Getting rid of Self-HUM in guitar tube amps
JC Maillet (c) 2004
One can interpret early guitar tube amp architectures as examples of "mixed-signal" analog systems ... there we find the presence of up to three types of signals occupying the same platform: (i) signal frequencies from the guitar (ie. above 100-Hz or so), (ii) LFO signals (less than 5Hz) from the Tremolo circuit and (iii) 60-Hz or related hum coming from the power supply and filament circuit (a fixed frequency of 60-Hz and possibly its harmonics such as 120-Hz). Indeed, we're dealing with a mixed-signal system involving three frequency ranges of AC energy. Old vintage equipment is often synonymous with HUM and musicians have been forced to accept this as part of the technology. As it turns out, with proper recognition of the basic principles and through simple execution it is possible to pretty much eliminate all instances of hum in any old tube amp !
Electro-Magnetic principles at play ...
Hum feedthrough from the tube amp's power supply to the main AC signal path generally occurs by way of two basic mechanisms : (i) through Electro-magnetic Induction and, (ii) through Shared Impedances (Ground Loops). Electromagnetic Induction, the basis of operation for Transformers, operates on a principle of distance and orientation whereas Shared Impedances occur from using the amplifier chassis as a common conductor.
In a standard design tube amp you'll notice the power supply lies at one end of the chassis while the sensitive input side of the signal path lies at the other end - there are two reasons for this choice, namely to minimize the effects of Ground Sharing and Induction which are distance related. The magnetic field generated by the power tranny is one example, we can also concentrate on other aspects of amplifier hum which aren't "fixed".
Engineering techniques invariably involve making compromises, eg. presence of HUM against overall ease of manufacturing, so that at home one can take extra steps to maximize hum rejection in otherwise well-built amplifiers. By observing every possible "injection" mechanism and making efforts to minimize each one can the overall hum index of a tube amp be brought down to nil. What follows is a synopsis of the work I do to tube amps to eliminate the hum without resorting to costly DC filament supply blocks.
Eliminating Shared Impedances (Ground Loops)
The chassis of a common tube amp is typically used to provide a return path for the filter cap currents, as well as the filament circuit grounding as in some of the early Fender Tweed amps, and also, sometimes, for speaker grounding and Negative Feedback DC referencing (when present). There are several potential scenarios present here but the applied principles are the same.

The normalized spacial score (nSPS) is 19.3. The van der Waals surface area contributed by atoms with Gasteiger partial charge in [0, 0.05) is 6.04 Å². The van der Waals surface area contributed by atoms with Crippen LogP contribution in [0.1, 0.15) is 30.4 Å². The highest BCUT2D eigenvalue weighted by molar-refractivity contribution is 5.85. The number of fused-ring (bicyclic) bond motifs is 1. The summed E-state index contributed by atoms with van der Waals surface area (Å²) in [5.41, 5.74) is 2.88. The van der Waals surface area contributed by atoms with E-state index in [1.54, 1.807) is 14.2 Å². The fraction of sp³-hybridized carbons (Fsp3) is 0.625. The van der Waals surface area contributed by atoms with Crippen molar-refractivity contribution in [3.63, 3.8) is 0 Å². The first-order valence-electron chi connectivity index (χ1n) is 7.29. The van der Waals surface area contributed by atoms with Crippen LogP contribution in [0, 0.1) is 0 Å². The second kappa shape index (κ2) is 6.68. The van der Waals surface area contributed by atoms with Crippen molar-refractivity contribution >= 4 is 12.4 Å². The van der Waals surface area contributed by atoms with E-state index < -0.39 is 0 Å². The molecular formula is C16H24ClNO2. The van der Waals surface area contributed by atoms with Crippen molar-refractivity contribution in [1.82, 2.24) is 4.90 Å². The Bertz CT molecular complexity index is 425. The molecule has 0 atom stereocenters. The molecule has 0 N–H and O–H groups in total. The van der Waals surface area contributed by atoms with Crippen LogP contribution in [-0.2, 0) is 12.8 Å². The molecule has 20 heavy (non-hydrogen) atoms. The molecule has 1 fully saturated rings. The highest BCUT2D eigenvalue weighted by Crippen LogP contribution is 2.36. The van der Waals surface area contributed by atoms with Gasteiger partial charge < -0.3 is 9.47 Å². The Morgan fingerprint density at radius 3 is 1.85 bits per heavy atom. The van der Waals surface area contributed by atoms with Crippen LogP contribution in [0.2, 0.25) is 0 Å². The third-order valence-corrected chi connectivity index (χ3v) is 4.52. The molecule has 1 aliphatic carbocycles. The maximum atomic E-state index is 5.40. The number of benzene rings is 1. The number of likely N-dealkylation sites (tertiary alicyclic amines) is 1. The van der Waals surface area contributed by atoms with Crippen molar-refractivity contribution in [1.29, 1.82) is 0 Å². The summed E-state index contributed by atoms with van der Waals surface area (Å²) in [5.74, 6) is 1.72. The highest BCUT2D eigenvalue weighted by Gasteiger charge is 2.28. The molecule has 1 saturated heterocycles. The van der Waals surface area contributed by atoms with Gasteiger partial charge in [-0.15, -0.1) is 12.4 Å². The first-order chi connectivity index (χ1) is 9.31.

Decoupling the Speaker Ground from the Chassis
In some amplifiers the return currents from the filter caps occurs through screws bolted to the chassis - these can sometimes lie close enough to the output speaker jacks so that a small amount of AC current feedthrough will occur if the jack is not chassis isolated. Because the ground connection of the speaker circuit to the audio circuit is only meant to provide DC voltage reference to the Feedback circuit and does not carry the principle speaker current. So, a ground isolating speaker jack can be used and then a wire installed going from the speaker jack ground to the Negative Feedback ground to maintain full circuit functionality while eliminating that potential hum component. This was brought to my attention a few years ago by an anonymous emailer (thx!)
Balancing the Filament Circuit w.r.t Chassis
To minimize filament AC feedthrough to the Cathode of the tubes both legs of the filament circuit may need symmetry adjustment with respect to the chassis potential (0-volt). As well, a pair of dedicated wires must run to the filament pins on the tubes, ie. the chassis should not be used on one side of the filament circuit as a means of avoiding the creation of a shared impedance scenario (also known as a Ground Loop scenario). A balancing "Hum-Adjust" network should then be installed as a means of tuning out imbalances between both legs of the filament winding on the power tranny. A 1watt 100-ohm wire wound pot is typically used for this.
If you find that the lowest hum position happens to be when this pot is turned completely to one side then a simple resistor can be used instead and the pot saved for another amp though I usually leave it in just in case things change with different tube sets.
Reducing hum through better Wire Dress